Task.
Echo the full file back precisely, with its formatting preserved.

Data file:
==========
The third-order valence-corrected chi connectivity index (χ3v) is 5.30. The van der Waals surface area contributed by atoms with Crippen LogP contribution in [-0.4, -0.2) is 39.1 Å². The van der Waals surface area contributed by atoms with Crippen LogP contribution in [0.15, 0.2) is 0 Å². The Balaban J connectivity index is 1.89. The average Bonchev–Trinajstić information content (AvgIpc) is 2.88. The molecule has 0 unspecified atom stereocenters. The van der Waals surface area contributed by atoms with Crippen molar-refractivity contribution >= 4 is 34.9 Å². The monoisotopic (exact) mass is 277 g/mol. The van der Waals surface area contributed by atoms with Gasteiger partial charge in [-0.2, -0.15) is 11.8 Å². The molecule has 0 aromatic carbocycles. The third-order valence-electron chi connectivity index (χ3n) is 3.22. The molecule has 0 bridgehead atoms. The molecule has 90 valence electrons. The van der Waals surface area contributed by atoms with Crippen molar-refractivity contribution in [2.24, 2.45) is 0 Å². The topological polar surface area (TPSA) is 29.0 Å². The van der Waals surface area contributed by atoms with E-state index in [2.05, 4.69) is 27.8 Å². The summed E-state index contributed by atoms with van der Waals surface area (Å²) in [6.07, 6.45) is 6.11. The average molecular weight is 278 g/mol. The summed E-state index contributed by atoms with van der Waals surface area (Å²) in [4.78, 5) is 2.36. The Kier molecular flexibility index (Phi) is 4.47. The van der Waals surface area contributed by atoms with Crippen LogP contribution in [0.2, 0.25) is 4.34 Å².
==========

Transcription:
The third-order valence-corrected chi connectivity index (χ3v) is 5.30. The van der Waals surface area contributed by atoms with Crippen LogP contribution in [-0.4, -0.2) is 39.1 Å². The van der Waals surface area contributed by atoms with Crippen LogP contribution in [0.15, 0.2) is 0 Å². The Balaban J connectivity index is 1.89. The average Bonchev–Trinajstić information content (AvgIpc) is 2.88. The molecule has 0 unspecified atom stereocenters. The van der Waals surface area contributed by atoms with Crippen molar-refractivity contribution >= 4 is 34.9 Å². The monoisotopic (exact) mass is 277 g/mol. The van der Waals surface area contributed by atoms with Gasteiger partial charge in [-0.2, -0.15) is 11.8 Å². The molecule has 0 aromatic carbocycles. The third-order valence-electron chi connectivity index (χ3n) is 3.22. The molecule has 0 bridgehead atoms. The molecule has 90 valence electrons. The van der Waals surface area contributed by atoms with Crippen molar-refractivity contribution in [2.24, 2.45) is 0 Å². The topological polar surface area (TPSA) is 29.0 Å². The van der Waals surface area contributed by atoms with E-state index in [2.05, 4.69) is 27.8 Å². The summed E-state index contributed by atoms with van der Waals surface area (Å²) in [6.07, 6.45) is 6.11. The average molecular weight is 278 g/mol. The summed E-state index contributed by atoms with van der Waals surface area (Å²) in [4.78, 5) is 2.36. The Kier molecular flexibility index (Phi) is 4.47. The van der Waals surface area contributed by atoms with Crippen LogP contribution in [0.2, 0.25) is 4.34 Å².